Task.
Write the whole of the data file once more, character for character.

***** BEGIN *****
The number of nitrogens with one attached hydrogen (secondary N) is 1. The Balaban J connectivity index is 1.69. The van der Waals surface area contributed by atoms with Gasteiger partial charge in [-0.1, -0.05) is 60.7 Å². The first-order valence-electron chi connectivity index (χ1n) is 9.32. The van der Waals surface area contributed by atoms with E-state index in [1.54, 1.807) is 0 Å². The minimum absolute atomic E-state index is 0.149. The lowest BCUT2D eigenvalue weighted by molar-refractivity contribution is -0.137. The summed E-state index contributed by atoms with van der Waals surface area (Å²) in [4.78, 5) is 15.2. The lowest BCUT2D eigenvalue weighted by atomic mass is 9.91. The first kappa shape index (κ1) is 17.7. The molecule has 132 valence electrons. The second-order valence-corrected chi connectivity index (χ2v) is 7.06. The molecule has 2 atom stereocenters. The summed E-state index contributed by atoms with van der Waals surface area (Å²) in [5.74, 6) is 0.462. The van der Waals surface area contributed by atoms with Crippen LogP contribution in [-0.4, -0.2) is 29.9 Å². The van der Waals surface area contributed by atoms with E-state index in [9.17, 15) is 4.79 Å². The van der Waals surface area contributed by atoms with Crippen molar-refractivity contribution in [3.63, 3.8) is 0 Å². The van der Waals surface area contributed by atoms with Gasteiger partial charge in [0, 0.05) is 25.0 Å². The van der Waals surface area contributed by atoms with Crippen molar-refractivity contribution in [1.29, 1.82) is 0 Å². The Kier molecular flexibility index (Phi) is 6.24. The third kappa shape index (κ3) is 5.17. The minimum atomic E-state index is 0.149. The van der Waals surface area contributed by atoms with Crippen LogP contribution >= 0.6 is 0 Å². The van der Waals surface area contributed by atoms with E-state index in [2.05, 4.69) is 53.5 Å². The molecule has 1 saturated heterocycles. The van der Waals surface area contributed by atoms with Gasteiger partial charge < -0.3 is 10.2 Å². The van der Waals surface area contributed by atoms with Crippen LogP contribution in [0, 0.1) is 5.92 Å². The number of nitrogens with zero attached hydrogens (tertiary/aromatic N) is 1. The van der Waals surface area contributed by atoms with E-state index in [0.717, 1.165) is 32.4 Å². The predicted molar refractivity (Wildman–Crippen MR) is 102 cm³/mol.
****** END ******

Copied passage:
The number of nitrogens with one attached hydrogen (secondary N) is 1. The Balaban J connectivity index is 1.69. The van der Waals surface area contributed by atoms with Gasteiger partial charge in [-0.1, -0.05) is 60.7 Å². The first-order valence-electron chi connectivity index (χ1n) is 9.32. The van der Waals surface area contributed by atoms with E-state index in [1.54, 1.807) is 0 Å². The minimum absolute atomic E-state index is 0.149. The lowest BCUT2D eigenvalue weighted by molar-refractivity contribution is -0.137. The summed E-state index contributed by atoms with van der Waals surface area (Å²) in [4.78, 5) is 15.2. The lowest BCUT2D eigenvalue weighted by atomic mass is 9.91. The first kappa shape index (κ1) is 17.7. The molecule has 132 valence electrons. The second-order valence-corrected chi connectivity index (χ2v) is 7.06. The molecule has 2 atom stereocenters. The summed E-state index contributed by atoms with van der Waals surface area (Å²) in [5.74, 6) is 0.462. The van der Waals surface area contributed by atoms with Crippen LogP contribution in [-0.4, -0.2) is 29.9 Å². The van der Waals surface area contributed by atoms with E-state index in [9.17, 15) is 4.79 Å². The van der Waals surface area contributed by atoms with Crippen molar-refractivity contribution in [3.63, 3.8) is 0 Å². The van der Waals surface area contributed by atoms with Gasteiger partial charge in [0, 0.05) is 25.0 Å². The van der Waals surface area contributed by atoms with Crippen molar-refractivity contribution in [1.29, 1.82) is 0 Å². The Kier molecular flexibility index (Phi) is 6.24. The third kappa shape index (κ3) is 5.17. The minimum atomic E-state index is 0.149. The van der Waals surface area contributed by atoms with Crippen LogP contribution >= 0.6 is 0 Å². The van der Waals surface area contributed by atoms with E-state index in [2.05, 4.69) is 53.5 Å². The molecule has 1 saturated heterocycles. The van der Waals surface area contributed by atoms with Gasteiger partial charge < -0.3 is 10.2 Å². The van der Waals surface area contributed by atoms with Crippen LogP contribution in [0, 0.1) is 5.92 Å². The number of nitrogens with zero attached hydrogens (tertiary/aromatic N) is 1. The van der Waals surface area contributed by atoms with E-state index in [0.717, 1.165) is 32.4 Å². The predicted molar refractivity (Wildman–Crippen MR) is 102 cm³/mol.